Part 1 – The Lobaye Crossing
We don’t really know when this story began – it is old — and we don’t yet see its end….
WHERE WE START: A Park needs law and order – not anarchy. Law depends on basic agreement between people about how society works. To move the national park proposal towards law, we participated in village meetings and held workshops inviting all local chiefs. One workshop was in Opala, north of the protected area in November 2010.
A FEW WORRYING SIGNS
November 2010 – first vignette:
John and Maurice docked their dugout at the tiny village of Masasi on the Lomami. They were picking up the village chief to bring north to our workshop. John had just climbed the bank, when a drunken man lurched up from his chair and heaved towards him, “You stole my forest – you stole my forest”.
John stumbled back, “What’s this about?” Maurice knew. “That is Colonel Thoms,” he shouted as they revved the dugout motor. The village chief, safely on board, grimly nodded.
But how could that be? Colonel Thoms was in high security prison.
Mass rapist, elephant poacher, self-declared Maimai leader. If he had “escaped” shouldn’t there be a police posse on his tail?
Colonel Thoms continued south up the Lomami: two men in a dugout with a paddle.
December 2010 – second vignette:
Two poachers were arrested at the village of Bimbi with military rifle and elephant meat. The tusks were already gone. One of the poachers was Colonel Thom’s cousin. By now the “colonel”, himself, was 150 kilometers south-southwest, armed and with a rabble of followers.
February and March 2011 – third vignette at the center of TL2 (Tshuapa-Lomami-Lualaba region).
Ephrem, our field leader at the remote village of Obenge, 120 km south of Opala, reported a new group of brigands. Elephant poachers?
Then Ephrem’s thuraya messages took a strange turn:
“Jacques –- evangelist — is here. Sent by Pastor Moses. On his way south to Thoms.”
Evangelists enlist a bandit? This was for what sort of Crusade? (Pastor Moses, revivalist, reincarnation and leader of throngs will be subject of future post)
Then a more disturbing message:
“Jacques put cross at our door. Death threat. We are in insecurity.”
TRYING TO DO SOMETHING
Was there any immediate threat? Probably not – Ephrem did not flee — but this undercurrent of anarchy would erode the strength of the chiefs’ consensus for a park.
John was in the south. He would come down the Lomami towards Obenge in the dugout with a field team to support Ephrem (more about John’s trip in another post). I was in the north with Maurice at Kisangani. Maurice would come south by motorcycle and continue by dugout where the road gave out. Maurice wanted to bring a military authority from Kisangani. He knew who could make a difference: Major Guy is calm and authoritative; he’s worked with us before. Would General Kifwa agree to let him come? He did.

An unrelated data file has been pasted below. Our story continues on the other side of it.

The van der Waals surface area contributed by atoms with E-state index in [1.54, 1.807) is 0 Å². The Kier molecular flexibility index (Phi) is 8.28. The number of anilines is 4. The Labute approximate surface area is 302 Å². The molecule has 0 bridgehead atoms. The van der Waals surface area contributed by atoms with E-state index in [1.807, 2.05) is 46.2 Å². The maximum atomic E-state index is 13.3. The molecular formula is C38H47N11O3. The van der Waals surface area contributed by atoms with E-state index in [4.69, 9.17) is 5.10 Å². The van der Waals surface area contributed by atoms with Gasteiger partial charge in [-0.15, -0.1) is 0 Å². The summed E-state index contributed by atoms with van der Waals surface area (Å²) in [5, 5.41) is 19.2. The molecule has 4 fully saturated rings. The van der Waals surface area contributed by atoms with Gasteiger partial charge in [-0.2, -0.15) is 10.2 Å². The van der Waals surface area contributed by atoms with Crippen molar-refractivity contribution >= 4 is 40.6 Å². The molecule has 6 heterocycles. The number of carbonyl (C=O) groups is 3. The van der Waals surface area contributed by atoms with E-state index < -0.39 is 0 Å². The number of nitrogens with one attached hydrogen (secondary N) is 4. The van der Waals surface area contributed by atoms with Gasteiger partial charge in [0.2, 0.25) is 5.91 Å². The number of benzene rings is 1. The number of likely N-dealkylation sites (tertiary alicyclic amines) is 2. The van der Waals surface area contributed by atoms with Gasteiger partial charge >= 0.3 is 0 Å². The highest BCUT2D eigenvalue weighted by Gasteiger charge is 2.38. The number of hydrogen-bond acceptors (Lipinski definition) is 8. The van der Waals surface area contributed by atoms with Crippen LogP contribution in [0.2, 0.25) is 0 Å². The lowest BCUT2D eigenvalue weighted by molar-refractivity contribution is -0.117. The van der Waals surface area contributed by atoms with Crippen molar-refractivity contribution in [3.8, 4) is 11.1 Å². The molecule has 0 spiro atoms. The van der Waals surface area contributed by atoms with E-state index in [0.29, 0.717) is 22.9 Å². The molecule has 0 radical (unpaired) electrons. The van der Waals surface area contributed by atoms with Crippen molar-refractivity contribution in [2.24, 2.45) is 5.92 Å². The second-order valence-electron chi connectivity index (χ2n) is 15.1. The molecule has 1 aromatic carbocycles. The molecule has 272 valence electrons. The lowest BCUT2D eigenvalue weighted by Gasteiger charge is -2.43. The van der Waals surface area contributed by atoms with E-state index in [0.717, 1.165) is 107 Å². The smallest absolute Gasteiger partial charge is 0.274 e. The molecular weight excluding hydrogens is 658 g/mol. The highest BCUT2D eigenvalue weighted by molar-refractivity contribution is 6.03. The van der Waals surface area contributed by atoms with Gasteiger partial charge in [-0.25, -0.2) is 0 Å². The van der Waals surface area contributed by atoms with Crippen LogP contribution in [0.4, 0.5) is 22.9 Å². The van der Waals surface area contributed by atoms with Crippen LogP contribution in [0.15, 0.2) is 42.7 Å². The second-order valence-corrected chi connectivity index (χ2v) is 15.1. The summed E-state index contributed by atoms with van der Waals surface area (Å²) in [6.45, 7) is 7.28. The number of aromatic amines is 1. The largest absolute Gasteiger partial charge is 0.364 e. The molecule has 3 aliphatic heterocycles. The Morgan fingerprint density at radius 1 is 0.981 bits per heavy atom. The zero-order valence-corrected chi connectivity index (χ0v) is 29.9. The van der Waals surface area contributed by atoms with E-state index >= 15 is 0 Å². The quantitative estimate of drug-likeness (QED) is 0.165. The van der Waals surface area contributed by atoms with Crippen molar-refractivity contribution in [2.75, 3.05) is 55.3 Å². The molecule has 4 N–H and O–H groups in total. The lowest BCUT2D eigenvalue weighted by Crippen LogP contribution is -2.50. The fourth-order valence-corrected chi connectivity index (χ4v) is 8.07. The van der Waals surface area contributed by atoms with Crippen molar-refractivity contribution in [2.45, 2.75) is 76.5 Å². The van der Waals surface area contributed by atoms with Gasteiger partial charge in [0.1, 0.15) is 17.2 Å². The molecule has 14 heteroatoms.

Major Guy and Maurice took off from Kisangani on the 29th of March.
29 March 2010 fourth vignette close to Kisangani.
They had not gone far (70 km) before they had their first encounter with lawlessness. Trees axed down were lying across seven km of road. It took two and a half hours of heavy-lifting and hauling to reach the Lobaye crossing (see map above).
Across the last felled trees, they reached the banks of the Lobaye River and a mob of more than 100 angry men. Major Guy’s “call to order” started the first day out from Kisangani and 140 km before Opala where we had thought his work would begin.
The Lobaye population was up in arms over the crossing of their river. They had to move their rice to market, but the cost of crossing the river had escalated and was controlled by a local cartel. What’s more a profusion of petty, self-appointed taxmen had set up shop. The national government had put in a barge at great expense to some funder (EU? World Bank?). The motor was fritzed after two or three crossings and the dugout-ferries operated as a cartel having paid-off authorities in Kisangani.
Major Guy listened and in remarkably little time worked out a compromise.
The population will clear out the felled trees. The dugouts will take down prices. The cost of one passenger will be half a dollar. All goods (bags of rice, bicycles, goats…) are reopened to a negotiated price with the population. All taxes are suspended until the Province clarifies amounts and representatives. Major Guy left the local military in charge.
A few days later, the trees were cleared and the dugouts were ferrying rice across the Lobaye. BUT…
1. How long will order last?
2. On what authority did Major Guy reinstate order?
Possible answer to question 1: At the base of this uprising were self-seeking opportunists that wanted to avoid scrutiny. Order will last until they think they have another opening to intimidate and extort.
Possible answer to question 2: People are social and anarchy is asocial; therefore, law and order that is fair will have a following. Any authority, perceived as just, could reinstate order.
Question : Will Maurice and Major Guy find it so “easy” deeper into the Lomami wilderness?
This is the first of several posts on anarchy in the TL2. I thank our team leaders and I thank John for the photos, the detailed reporting, their courage and their good humor.